September 2007. Next came the air cleaner system. I had bought a Summit 6 x 9 cone filter, and chose to mount it on the driver’s side. It was bulky and I didn’t like the looks of it. I decided to move the battery to the driver’s side so I would have a cleaner look. The air cleaner system was redesigned to sit where the battery had been (on the passenger side). That was much better! I finally got license plates and decided to take it to the fuel station. I didn’t go far before experiencing problems that needed to be dealt with! The gear spread from second gear to third gear was too wide and there was a bad vibration above 40 mph. The brakes were dragging too. I had to clean the front caliper slides, replace the pads, and turn the rotors. The right emergency brake cable wasn’t returning either, so that was fixed. I could have chosen to get the 3200-rpm governor spring to overcome the wide gear spread, but I thought that it would only be a patch for bad gearing. I chose to change the transmission. First gear had seemed a little too high before, so I needed to confirm the gearing. First gear was around the 3.29 advertised for the transmission and the rear end ratio was 3.73. I had thought that the rear end ratio was 3.54! One of my parts trucks had a good 3.54 rear end, so it was added to the “to do” list.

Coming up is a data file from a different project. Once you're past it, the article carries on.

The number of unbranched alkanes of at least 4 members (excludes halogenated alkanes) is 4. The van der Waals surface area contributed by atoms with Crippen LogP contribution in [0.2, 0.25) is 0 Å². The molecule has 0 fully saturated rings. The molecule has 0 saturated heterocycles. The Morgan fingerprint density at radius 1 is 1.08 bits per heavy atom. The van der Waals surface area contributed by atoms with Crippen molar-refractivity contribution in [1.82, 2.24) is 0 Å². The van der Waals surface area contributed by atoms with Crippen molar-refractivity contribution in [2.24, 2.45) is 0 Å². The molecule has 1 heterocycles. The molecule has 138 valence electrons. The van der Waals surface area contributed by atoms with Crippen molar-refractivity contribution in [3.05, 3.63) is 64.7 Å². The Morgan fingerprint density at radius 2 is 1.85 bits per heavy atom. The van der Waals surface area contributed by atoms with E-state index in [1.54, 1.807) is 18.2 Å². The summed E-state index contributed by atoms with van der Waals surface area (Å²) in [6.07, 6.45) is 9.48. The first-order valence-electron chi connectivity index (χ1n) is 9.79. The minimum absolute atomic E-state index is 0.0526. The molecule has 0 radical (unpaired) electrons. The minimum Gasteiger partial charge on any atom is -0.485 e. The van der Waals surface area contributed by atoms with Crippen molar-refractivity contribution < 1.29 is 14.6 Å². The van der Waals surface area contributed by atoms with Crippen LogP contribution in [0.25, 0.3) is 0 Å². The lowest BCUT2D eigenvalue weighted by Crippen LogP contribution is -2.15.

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Discussion Starter · #9 · (Edited)
October 2007. After doing some research, I decided to get a Ford M5R2 transmission from an F150. I found one for sale ($200) on the Columbus, Ohio Craig’s List. The owner guaranteed smooth shifting, etc. Road trip! After getting it home, I replaced the throw-out bearing, shift tower bushings, and shift rail seals. The transmission was installed, which required the crossmember to be moved, and the driveshaft was checked for length. The driveshaft was the correct length, so it was sent out for new u-joints, center bearing, and a balancing. After it was put together, I drove the truck some more and noticed that the 3.73 rear end was not going to make it much longer. The transmission output seal was also leaking.